He entered the room whence the sounds of dispute proceeded, and the first face that presented itself to him was that of Lucilla. It was flushed with anger; the veins in the smooth forehead were swelled; the short lip breathed beautiful contempt. She stood at some little distance from the rest of the inmates of the room, who were seated; and her posture was erect and even stately, though in wrath: her arms were folded upon her bosom, and the composed excitement of her figure contrasted with the play, and fire, and energy of her features.

At Godolphin's appearance, a sudden silence fell upon the conclave; the uncle and the aunt (the latter of whom had seemed the noisiest) subsided into apologetic respect to the rich (he was rich to them) young Englishman; and Lucilla sank into a seat, covered her face with her small and beautiful hands, and--humbled from her anger and her vehemence--burst into tears.

"And what is this?" said Godolphin, pityingly.

The Italians hastened to inform him. Lucilla had chosen to absent herself from home every evening; she had been seen, the last night on the Corso,--crowded as that street was with the young, the profligate, and the idle. They could not but reprove "the dear girl" for this indiscretion (Italians, indifferent as to the conduct of the married, are generally attentive to that of their single, women); and she announced her resolution to persevere in it.

"Is this true, my pupil?" said Godolphin, turning to Lucilla: the poor girl sobbed on, but returned no answer. "Leave me to reprimand and admonish her," said he to the aunt and uncle; and they, without appearing to notice the incongruity of reprimand in the mouth of a man of seven-and-twenty to a girl of fifteen, chattered forth a Babel of conciliation and left the apartment.

Godolphin, young as he might be, was not unfitted for his task. There was a great deal of quiet dignity mingled with the kindness of his manner; and his affection for Lucilla had hitherto been so pure, that he felt no embarrassment in addressing her as a brother. He approached the corner of the room in which she sat; he drew a chair near to her; and took her reluctant and trembling hand with a gentleness that made her weep with a yet wilder vehemence.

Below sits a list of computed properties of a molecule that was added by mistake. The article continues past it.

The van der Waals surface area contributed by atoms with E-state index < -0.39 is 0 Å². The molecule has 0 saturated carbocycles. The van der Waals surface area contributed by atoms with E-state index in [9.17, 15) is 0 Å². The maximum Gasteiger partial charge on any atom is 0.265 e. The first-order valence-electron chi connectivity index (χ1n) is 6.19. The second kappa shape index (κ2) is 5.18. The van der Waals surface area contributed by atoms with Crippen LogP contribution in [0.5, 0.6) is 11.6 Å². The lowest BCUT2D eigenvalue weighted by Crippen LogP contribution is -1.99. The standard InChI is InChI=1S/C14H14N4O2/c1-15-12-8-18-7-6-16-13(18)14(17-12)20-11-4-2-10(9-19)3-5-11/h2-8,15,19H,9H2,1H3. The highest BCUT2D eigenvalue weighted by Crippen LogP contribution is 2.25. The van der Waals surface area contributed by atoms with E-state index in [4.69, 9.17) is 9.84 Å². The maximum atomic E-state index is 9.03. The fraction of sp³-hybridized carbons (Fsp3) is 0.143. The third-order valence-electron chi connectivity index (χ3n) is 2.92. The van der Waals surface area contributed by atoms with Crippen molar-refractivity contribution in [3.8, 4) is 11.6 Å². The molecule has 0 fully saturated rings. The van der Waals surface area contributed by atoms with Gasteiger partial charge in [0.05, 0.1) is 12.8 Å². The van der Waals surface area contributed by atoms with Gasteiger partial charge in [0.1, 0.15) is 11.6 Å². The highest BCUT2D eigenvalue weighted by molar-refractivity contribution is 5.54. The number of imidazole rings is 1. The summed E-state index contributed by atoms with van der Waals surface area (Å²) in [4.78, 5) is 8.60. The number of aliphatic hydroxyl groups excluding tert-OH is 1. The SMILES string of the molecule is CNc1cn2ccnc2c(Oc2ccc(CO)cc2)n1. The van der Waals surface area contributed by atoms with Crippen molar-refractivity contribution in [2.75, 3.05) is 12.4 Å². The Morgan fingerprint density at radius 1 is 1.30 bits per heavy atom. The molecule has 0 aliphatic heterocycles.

"My dear Lucilla," said he, "you know your father honoured me with his regard: let me presume on that regard, and on my long acquaintance with yourself, to address you as your friend--as your brother." Lucilla drew away her hand; but again, as if ashamed of the impulse, extended it towards him.

"You cannot know the world as I do, dear Lucilla," continued Godolphin; "for experience in its affairs is bought at some little expense, which I pray that it may never cost you. In all countries, Lucilla, an unmarried female is exposed to dangers which, without any actual fault of her own, may embitter her future life. One of the greatest of these dangers lies in deviating from custom. With the woman who does this, every man thinks himself entitled to give his thoughts--his words--nay, even his actions, a license which you cannot but dread to incur. Your uncle and aunt, therefore, do right to advise your not going alone, to the public streets of Rome more especially, except in the broad daylight; and though their advice be irksomely intruded, and ungracefully couched, it is good in its principle, and--yes, dearest Lucilla, even necessary for you to follow."

"But," said Lucilla, through her tears, "you cannot guess what insults, what unkindness, I have been forced to submit to from them. I, who never knew, till now, what insult and unkindness were! I, who----" here sobs checked her utterance.

"But how, my young and fair friend, how can you mend their manners by destroying their esteem for you? Respect yourself, Lucilla, if you wish others to respect you. But, perhaps,"--and such a thought for the first time flashed across Godolphin--"perhaps you did not seek the Corso for the _crowd but for _one; perhaps you went there to meet--dare I guess the fact?--an admirer, a lover."

"Now _you insult me!" cried Lucilla, angrily.